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The Shoeshine Column: Is Yan the man to save Richina Pacific?

Friday 23rd June 2000

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Few people have his depth and breadth of contacts but he needs profits in New Zealand to fund his Chinese ambitions

Richina Pacific chief executive Richard Yan is an interesting fellow. His philosophies haven't been reported much here but with the share price bumping along the floorboards shareholders need to get to know them.

Yan turned up on the corporate scene in 1995 when a consortium of investors headed by his Richina (short for Rich China) Group took a controlling interest in construction group Mainzeal, but it wasn't his first visit to New Zealand.

He initially arrived here in 1980, aged 17, with a borrowed $US26 and a Rotary scholarship enabling him to study at the University of Auckland.

He was, according to interviews, the first student to leave China after the 1978 change of regime.

He grew up during the cultural revolution in a single-room flat in the northern city of Tianjin. He says his schooling in China was a waste of time - in the afternoons the children made envelopes.

His family appears to have had its ups and downs but has managed to keep a foot on either side of the fence. His great great grandfather was minister of education in the Kuomintang regime overthrown by Mao's communists in 1949 but his grandfather was a friend of the late premier Zhou Enlai.

He arrived in Auckland with only the most essential trappings of Western civilisation - a watch, some clothes and a Playboy-brand belt. After graduating from the university with a BA and BCom in 1985 he worked in Australia for Westpac, which sent him on a scholarship to Harvard Business School.

From there he worked for Bankers Trust in New York and Hong Kong but his mind was on the business opportunities to be found in China.

He set up Richina Group and used his Harvard contacts to raise $US53 million for venture capital projects in China.

Quite why he was attracted to Mainzeal is a mystery. Neither the builder nor its majority-owned Mair Astley leather and venison outfit had any interests in China.

Yan's vision is to build Richina Group into a pan-China corporation with a global brand name. But it will be focused on the Chinese market - the rest of the world will deliver finance, technology and know-how.

Since Yan bought in, Mainzeal/Mair Astley - renamed Richina Pacific - has been enlisted to establish the joint venture Shanghai Richina Leather tannery and to build and operate the Blue Zoo aquarium in Beijing. It has also seen profits collapse and the share price, riding at 270c in early 1997, fall to a recent low of 36c.

That can't really be laid at Yan's door. The $28.8 million loss in 1998 included operating losses of $7 million spread pretty evenly around the group except venison. Unallocated overheads, interest and losses from discontinued businesses took a further $17.8 million and the group paid $4 million in taxes.

Last year, freed from unprofitable New Zealand operations, the company lost a mere $3.8 million. This year it looks set to return to the black.

By how much remains to be seen but it's unlikely to be much of a return on the company's $254 million of assets.

It would help if the Wellington Mobil on the Park building was sold. Anything near the $65 million book value would wipe out the $60 million of term debt and save $9.4 million a year of interest.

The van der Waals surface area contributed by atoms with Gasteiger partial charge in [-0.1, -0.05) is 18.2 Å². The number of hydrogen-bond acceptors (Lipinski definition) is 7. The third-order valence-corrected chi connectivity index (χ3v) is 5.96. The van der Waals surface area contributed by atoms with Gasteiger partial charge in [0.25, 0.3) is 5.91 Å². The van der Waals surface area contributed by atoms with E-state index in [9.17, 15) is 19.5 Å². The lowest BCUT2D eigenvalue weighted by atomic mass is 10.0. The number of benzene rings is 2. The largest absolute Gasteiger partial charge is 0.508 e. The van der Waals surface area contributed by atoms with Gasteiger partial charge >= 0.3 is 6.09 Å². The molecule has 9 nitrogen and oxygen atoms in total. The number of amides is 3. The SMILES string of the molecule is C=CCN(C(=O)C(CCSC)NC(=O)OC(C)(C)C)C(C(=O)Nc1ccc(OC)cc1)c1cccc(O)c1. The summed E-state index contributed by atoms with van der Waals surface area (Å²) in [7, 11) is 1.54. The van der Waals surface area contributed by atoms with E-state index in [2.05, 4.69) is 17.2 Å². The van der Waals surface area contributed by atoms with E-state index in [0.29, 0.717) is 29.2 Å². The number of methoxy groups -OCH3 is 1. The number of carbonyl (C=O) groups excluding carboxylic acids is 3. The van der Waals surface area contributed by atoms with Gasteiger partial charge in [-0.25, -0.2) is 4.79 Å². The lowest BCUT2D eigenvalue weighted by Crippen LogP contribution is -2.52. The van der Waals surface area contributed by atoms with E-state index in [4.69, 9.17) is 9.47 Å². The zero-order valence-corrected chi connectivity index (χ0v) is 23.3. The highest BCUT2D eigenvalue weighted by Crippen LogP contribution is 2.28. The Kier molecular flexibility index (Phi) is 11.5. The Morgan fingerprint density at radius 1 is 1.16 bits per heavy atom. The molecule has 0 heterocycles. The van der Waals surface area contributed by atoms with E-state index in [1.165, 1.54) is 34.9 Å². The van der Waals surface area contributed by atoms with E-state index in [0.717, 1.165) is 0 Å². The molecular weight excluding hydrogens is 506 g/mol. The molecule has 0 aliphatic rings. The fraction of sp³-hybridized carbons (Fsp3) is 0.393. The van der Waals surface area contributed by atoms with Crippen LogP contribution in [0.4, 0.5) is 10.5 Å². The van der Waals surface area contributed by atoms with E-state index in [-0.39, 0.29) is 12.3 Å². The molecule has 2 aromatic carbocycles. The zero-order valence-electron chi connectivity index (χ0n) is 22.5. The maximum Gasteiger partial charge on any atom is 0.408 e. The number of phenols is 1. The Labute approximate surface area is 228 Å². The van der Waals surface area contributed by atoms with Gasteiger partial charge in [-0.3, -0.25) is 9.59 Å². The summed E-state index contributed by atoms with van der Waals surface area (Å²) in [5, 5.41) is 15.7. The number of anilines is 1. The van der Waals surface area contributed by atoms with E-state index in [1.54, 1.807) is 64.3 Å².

That's unlikely this year. Commercial property is well out of favour and any sale would probably be at a chunky discount, hitting profits for the third year running.

The recovery will be down mostly to New Zealand construction, venison and leather, which last year accounted for 62% of group assets and 89% of revenue.

But as Yan notes the local businesses are mature and operate in a very competitive market. The future, he says, is in China.

Yan has described this as "an environment with a non-convertible currency, minimal legal recourse, immature capital markets, high rates of inflation, widespread corruption, social unrest and a constantly shifting regulatory environment."

Sound like the investor's dream? Yan, like many a foreign multinational, thinks so, describing China as "the land of unlimited growth potential."

The standard rationale says China has 1.2 billion people, so if I can get just 1% of the market, that's 12.4 million consumers. But after a few years trying the reality of making money in the environment Yan describes is beginning to dawn on the multinationals and many are considering cutting their losses.

To date Richina Pacific's Chinese operations have been no exception.

Beijing now has three aquaria, prompting one to wonder whether the Chinese like looking at fish all that much. Richina Pacific's is losing money and the company's plans to build aquaria elsewhere have been put on hold. The leather tannery also lost money last year. It blamed this on a mild US winter cutting demand for shoes, which suggests its profitability model is pretty fragile.

Yan plans more China ventures for Richina Pacific. He reckons he knows how to breach the system's walls and extract some profits.

And if anyone can do that he probably can. Few people have his depth and breadth of contacts both in China and in the west. He made it on to Fortune magazine's recent list of 100 business leaders for the new century.

For investors who still buy the China story long term, Yan's wagon may be as good as any to hitch on to.In the meantime he still has the problem of trying to generate enough profit out of the mature New Zealand businesses to fund his China ambitions. A sceptical market is unlikely to drive the share price up until it sees some runs on the board.

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